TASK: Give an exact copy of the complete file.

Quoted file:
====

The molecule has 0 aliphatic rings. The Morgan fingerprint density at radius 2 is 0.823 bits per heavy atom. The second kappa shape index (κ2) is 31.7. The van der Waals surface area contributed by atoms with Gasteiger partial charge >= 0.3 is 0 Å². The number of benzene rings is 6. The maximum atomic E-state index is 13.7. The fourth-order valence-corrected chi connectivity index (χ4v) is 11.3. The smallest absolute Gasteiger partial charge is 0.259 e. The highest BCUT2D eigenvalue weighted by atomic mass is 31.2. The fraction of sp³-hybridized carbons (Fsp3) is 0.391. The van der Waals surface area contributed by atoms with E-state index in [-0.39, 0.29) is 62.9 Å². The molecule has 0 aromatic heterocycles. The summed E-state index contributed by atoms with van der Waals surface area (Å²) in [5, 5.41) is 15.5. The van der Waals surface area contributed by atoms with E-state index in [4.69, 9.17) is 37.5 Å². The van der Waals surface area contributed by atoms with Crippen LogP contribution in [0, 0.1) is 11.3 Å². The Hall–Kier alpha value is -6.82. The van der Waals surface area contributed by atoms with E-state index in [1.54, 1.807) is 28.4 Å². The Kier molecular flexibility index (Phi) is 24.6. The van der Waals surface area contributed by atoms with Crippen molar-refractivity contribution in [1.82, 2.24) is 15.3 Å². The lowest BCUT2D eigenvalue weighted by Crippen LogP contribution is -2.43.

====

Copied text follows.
The molecule has 0 aliphatic rings. The Morgan fingerprint density at radius 2 is 0.823 bits per heavy atom. The second kappa shape index (κ2) is 31.7. The van der Waals surface area contributed by atoms with Gasteiger partial charge >= 0.3 is 0 Å². The number of benzene rings is 6. The maximum atomic E-state index is 13.7. The fourth-order valence-corrected chi connectivity index (χ4v) is 11.3. The smallest absolute Gasteiger partial charge is 0.259 e. The highest BCUT2D eigenvalue weighted by atomic mass is 31.2. The fraction of sp³-hybridized carbons (Fsp3) is 0.391. The van der Waals surface area contributed by atoms with E-state index in [-0.39, 0.29) is 62.9 Å². The molecule has 0 aromatic heterocycles. The summed E-state index contributed by atoms with van der Waals surface area (Å²) in [5, 5.41) is 15.5. The van der Waals surface area contributed by atoms with E-state index in [4.69, 9.17) is 37.5 Å². The van der Waals surface area contributed by atoms with Crippen LogP contribution in [0, 0.1) is 11.3 Å². The Hall–Kier alpha value is -6.82. The van der Waals surface area contributed by atoms with E-state index in [1.54, 1.807) is 28.4 Å². The Kier molecular flexibility index (Phi) is 24.6. The van der Waals surface area contributed by atoms with Crippen molar-refractivity contribution in [1.82, 2.24) is 15.3 Å². The lowest BCUT2D eigenvalue weighted by Crippen LogP contribution is -2.43.